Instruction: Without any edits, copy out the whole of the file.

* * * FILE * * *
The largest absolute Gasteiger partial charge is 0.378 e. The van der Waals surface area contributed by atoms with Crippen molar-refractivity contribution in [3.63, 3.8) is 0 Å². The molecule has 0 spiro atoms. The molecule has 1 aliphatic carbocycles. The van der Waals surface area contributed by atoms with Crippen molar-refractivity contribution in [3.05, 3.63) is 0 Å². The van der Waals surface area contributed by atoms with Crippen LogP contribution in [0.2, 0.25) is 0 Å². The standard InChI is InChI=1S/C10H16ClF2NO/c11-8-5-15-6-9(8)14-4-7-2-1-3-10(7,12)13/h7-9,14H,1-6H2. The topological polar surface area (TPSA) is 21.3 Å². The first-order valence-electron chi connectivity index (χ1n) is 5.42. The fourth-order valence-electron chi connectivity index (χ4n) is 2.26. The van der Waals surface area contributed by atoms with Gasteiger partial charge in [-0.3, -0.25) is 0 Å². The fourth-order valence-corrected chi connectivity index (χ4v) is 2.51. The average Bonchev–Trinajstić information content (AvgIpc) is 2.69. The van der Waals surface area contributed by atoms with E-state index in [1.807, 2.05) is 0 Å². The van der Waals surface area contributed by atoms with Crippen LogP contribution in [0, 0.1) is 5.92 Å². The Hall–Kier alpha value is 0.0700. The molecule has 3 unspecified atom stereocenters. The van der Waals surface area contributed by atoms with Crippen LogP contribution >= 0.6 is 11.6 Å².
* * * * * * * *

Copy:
The largest absolute Gasteiger partial charge is 0.378 e. The van der Waals surface area contributed by atoms with Crippen molar-refractivity contribution in [3.63, 3.8) is 0 Å². The molecule has 0 spiro atoms. The molecule has 1 aliphatic carbocycles. The van der Waals surface area contributed by atoms with Crippen molar-refractivity contribution in [3.05, 3.63) is 0 Å². The van der Waals surface area contributed by atoms with Crippen LogP contribution in [0.2, 0.25) is 0 Å². The standard InChI is InChI=1S/C10H16ClF2NO/c11-8-5-15-6-9(8)14-4-7-2-1-3-10(7,12)13/h7-9,14H,1-6H2. The topological polar surface area (TPSA) is 21.3 Å². The first-order valence-electron chi connectivity index (χ1n) is 5.42. The fourth-order valence-electron chi connectivity index (χ4n) is 2.26. The van der Waals surface area contributed by atoms with Gasteiger partial charge in [-0.3, -0.25) is 0 Å². The fourth-order valence-corrected chi connectivity index (χ4v) is 2.51. The average Bonchev–Trinajstić information content (AvgIpc) is 2.69. The van der Waals surface area contributed by atoms with E-state index in [1.807, 2.05) is 0 Å². The van der Waals surface area contributed by atoms with Crippen LogP contribution in [0, 0.1) is 5.92 Å². The Hall–Kier alpha value is 0.0700. The molecule has 3 unspecified atom stereocenters. The van der Waals surface area contributed by atoms with Crippen LogP contribution >= 0.6 is 11.6 Å².